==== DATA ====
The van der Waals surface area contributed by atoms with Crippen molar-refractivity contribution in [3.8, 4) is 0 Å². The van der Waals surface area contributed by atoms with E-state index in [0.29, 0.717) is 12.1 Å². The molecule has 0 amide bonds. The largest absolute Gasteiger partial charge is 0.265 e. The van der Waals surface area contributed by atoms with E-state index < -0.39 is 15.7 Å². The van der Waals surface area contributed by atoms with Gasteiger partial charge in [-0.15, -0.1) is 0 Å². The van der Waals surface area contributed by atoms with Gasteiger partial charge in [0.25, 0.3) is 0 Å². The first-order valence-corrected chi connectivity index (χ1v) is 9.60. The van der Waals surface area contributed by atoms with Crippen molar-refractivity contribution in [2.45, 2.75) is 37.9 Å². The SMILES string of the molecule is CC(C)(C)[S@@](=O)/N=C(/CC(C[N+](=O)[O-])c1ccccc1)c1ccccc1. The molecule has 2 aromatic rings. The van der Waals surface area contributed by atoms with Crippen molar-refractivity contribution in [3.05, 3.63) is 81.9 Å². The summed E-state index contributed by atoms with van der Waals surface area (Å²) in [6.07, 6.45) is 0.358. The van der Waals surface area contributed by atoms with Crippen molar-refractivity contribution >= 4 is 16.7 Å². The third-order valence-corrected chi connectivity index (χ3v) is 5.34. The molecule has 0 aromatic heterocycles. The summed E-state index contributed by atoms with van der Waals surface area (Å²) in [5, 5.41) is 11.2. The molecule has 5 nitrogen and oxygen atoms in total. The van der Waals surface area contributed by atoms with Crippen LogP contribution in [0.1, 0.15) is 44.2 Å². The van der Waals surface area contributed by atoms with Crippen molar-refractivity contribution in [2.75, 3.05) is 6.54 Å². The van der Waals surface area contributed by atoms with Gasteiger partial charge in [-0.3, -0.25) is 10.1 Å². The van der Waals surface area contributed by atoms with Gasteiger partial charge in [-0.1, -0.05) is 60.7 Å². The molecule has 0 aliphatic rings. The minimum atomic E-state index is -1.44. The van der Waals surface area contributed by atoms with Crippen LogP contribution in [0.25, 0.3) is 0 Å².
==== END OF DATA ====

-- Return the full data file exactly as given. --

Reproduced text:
The van der Waals surface area contributed by atoms with Crippen molar-refractivity contribution in [3.8, 4) is 0 Å². The van der Waals surface area contributed by atoms with E-state index in [0.29, 0.717) is 12.1 Å². The molecule has 0 amide bonds. The largest absolute Gasteiger partial charge is 0.265 e. The van der Waals surface area contributed by atoms with E-state index < -0.39 is 15.7 Å². The van der Waals surface area contributed by atoms with Gasteiger partial charge in [-0.15, -0.1) is 0 Å². The van der Waals surface area contributed by atoms with Gasteiger partial charge in [0.25, 0.3) is 0 Å². The first-order valence-corrected chi connectivity index (χ1v) is 9.60. The van der Waals surface area contributed by atoms with Crippen molar-refractivity contribution in [2.45, 2.75) is 37.9 Å². The SMILES string of the molecule is CC(C)(C)[S@@](=O)/N=C(/CC(C[N+](=O)[O-])c1ccccc1)c1ccccc1. The molecule has 2 aromatic rings. The van der Waals surface area contributed by atoms with Crippen molar-refractivity contribution in [3.05, 3.63) is 81.9 Å². The summed E-state index contributed by atoms with van der Waals surface area (Å²) in [6.07, 6.45) is 0.358. The van der Waals surface area contributed by atoms with Crippen molar-refractivity contribution >= 4 is 16.7 Å². The third-order valence-corrected chi connectivity index (χ3v) is 5.34. The molecule has 0 aromatic heterocycles. The summed E-state index contributed by atoms with van der Waals surface area (Å²) in [5, 5.41) is 11.2. The molecule has 5 nitrogen and oxygen atoms in total. The van der Waals surface area contributed by atoms with Crippen LogP contribution in [0.1, 0.15) is 44.2 Å². The van der Waals surface area contributed by atoms with Crippen molar-refractivity contribution in [2.75, 3.05) is 6.54 Å². The van der Waals surface area contributed by atoms with Gasteiger partial charge in [-0.3, -0.25) is 10.1 Å². The van der Waals surface area contributed by atoms with Gasteiger partial charge in [-0.1, -0.05) is 60.7 Å². The molecule has 0 aliphatic rings. The minimum atomic E-state index is -1.44. The van der Waals surface area contributed by atoms with Crippen LogP contribution in [0.25, 0.3) is 0 Å².